Figure 1: Monthly rainfall distribution for 12 year-period (1997-2008) at Animal Research Institute, Katamanso station
Management

Animals were housed in wooden walled and wooden pallet floor structures with aluminium roofing sheet. They were allowed to graze on natural pasture between 08:00 and 16:00 hours daily. Pasture comprised grass species (Panicum maximum, Sporobolus pyramidalis and Vertiveria fulvibarbis) and browse species (Griffonia simplicifolia, Baphia nitida and Milletia thoningii) (Oddoye et al 2002). Animals were not given any supplementary feed. Water was provided freely to all animals. Animals were routinely treated against ecto-parasites and endo-parasites using anti-helminth, Albendazole 10% once a month. Animals were also vaccinated against Peste des petits ruminants (PPR) once a year in May. All animals including breeding bucks, does and kids grazed together on the same natural pasture. At the birth of a kid, the birth weight was taken within 24 hours and the animal identified by ear tagging.   

Traits studied

A total of 675 birth weights, birth type and pre-weaning survivability records on WAD goats were collected from 2003 to 2012 except 2009 where the data quality was questionable hence removed from the analysis. Birth weight (BWT) was defined as the weight of a kid within 24 hours of birth using an electronic weighing scale. Birth type was the number of kids born by a doe at each parturition. Pre-weaning survivability was defined as the percentage of kids alive at the time of weaning at 3 months of age. 

Statistical analyses

Data were analysed using the Generalised Linear Model procedure of R (R Core Team 2012) and differences between means of a trait for different factors were tested using Duncan Multiple Range Test. The statistical model for birth weight and pre-weaning survivability was as follows: Yijklmn = + Li + Sj + Xk + Pl + Tm + eijklmn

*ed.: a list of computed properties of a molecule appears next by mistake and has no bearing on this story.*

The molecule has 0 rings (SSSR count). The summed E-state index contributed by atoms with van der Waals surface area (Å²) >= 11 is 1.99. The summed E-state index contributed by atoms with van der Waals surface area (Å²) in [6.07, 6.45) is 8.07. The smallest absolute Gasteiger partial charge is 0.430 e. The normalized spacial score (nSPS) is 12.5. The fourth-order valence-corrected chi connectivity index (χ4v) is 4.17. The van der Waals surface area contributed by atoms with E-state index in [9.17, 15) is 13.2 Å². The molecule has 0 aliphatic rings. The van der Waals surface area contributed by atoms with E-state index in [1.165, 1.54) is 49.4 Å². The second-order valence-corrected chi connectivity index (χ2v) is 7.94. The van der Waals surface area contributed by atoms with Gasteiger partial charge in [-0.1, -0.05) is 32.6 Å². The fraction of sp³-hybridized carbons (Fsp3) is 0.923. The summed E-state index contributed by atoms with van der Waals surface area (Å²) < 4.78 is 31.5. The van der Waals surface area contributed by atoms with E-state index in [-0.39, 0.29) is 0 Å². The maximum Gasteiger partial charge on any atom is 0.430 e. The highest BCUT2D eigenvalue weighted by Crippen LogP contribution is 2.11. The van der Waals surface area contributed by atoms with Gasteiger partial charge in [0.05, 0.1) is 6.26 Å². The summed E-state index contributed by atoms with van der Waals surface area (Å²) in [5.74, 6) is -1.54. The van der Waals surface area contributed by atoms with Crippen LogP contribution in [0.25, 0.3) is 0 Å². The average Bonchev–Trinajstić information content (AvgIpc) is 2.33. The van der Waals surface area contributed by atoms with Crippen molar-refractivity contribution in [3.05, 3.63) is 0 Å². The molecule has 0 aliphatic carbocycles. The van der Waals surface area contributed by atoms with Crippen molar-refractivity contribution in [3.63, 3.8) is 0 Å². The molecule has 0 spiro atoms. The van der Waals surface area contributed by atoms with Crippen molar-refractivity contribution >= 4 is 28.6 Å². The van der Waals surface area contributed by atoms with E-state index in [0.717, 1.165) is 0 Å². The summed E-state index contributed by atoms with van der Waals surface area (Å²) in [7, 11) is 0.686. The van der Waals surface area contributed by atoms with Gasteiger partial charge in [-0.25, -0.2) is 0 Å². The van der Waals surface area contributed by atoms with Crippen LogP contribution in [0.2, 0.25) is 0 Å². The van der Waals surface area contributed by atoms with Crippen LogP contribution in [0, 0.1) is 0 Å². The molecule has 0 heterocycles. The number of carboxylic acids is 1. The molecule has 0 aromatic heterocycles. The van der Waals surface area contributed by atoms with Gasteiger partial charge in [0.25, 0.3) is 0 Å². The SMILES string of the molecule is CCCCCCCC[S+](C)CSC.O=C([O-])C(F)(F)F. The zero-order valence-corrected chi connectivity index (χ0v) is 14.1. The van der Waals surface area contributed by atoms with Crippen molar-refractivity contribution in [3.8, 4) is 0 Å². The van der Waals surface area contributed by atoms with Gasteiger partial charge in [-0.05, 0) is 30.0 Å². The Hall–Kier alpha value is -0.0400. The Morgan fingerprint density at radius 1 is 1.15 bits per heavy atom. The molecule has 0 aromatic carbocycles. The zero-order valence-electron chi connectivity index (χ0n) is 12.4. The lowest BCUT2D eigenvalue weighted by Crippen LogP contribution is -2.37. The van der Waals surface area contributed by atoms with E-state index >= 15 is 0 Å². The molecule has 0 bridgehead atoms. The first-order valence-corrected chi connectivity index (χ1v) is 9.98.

Where:

Yijklmn       =          birth weight and pre-weaning survivability

              =          overall mean

Li             =          fixed effect of the ith birth type (3 levels)

Sj             =          fixed effect of the jth season of birth (3 levels)

Xk            =          fixed effect of the kth sex of kid (2 levels)

Pl             =          fixed effect of the lth parity of doe (6 levels)

Tm            =          fixed effect of the mth year of birth (9 levels)

eijklmn         =          random error term associated with each observation

For birth type, the model used was as follows:

Yijkl      =          + Si + Pj + Tk + eijkl

Where:

Yijkl          =         birth type (3 levels)

              =          overall mean

Si             =          fixed effect of the ith season of birth (3 levels)

Pj             =          fixed effect of the jth parity of doe (6 levels)

Tk             =          fixed effect of the kth year of birth (9 levels)

eijkl           =          random error term associated with each observation

Results were considered statistically significant when P<0.05.


Results

Birth weight and birth type

Birth weight generally declined with increase in litter size (Table 1).. Kids born as single were significantly heavier than twins and triplets. The average birth weight of twins (1.210.01 kg) was higher that of the triplets (1.130.02 kg). The mean birth weight of kids born in the major season (1.250.02 kg) was heavier than those born in the dry (1.200.01 kg) and minor (1.140.02 kg) seasons. Male kids (1.250.01 kg) were heavier than females (1.150.01 kg) at birth. Mean birth weight of parity 4 kids (1.130.02 kg) was lower than those of the other parities. There was no difference between the mean birth weights of parities 1, 3, 5 and 6 kids. Similarly, the mean birth weights of kids in parities 1, 2, 3 and 5 were similar. The mean birth weight of kids in year 2004 was similar to those of 2006 but lower than those of the other years.

The mean birth type of does that littered in the major wet season (1.960.05) was lower than those of the dry (2.090.04) and minor (2.130.06) seasons. Mean birth type of primiparous does (1.520.05) was lower than those of the other parities. The highest birth type was recorded at parity 4. Generally, birth type increased with increase in parity number. 

Pre-weaning survivability

Birth type, parity of doe and year of birth affected pre-weaning survivability (Table 2). The mean pre-weaning survivability of singles (79.2%) and twins (86.3%) were both shigher than triplets (66.6%). Season of birth and sex of kid did not have any effect on pre-weaning survivability.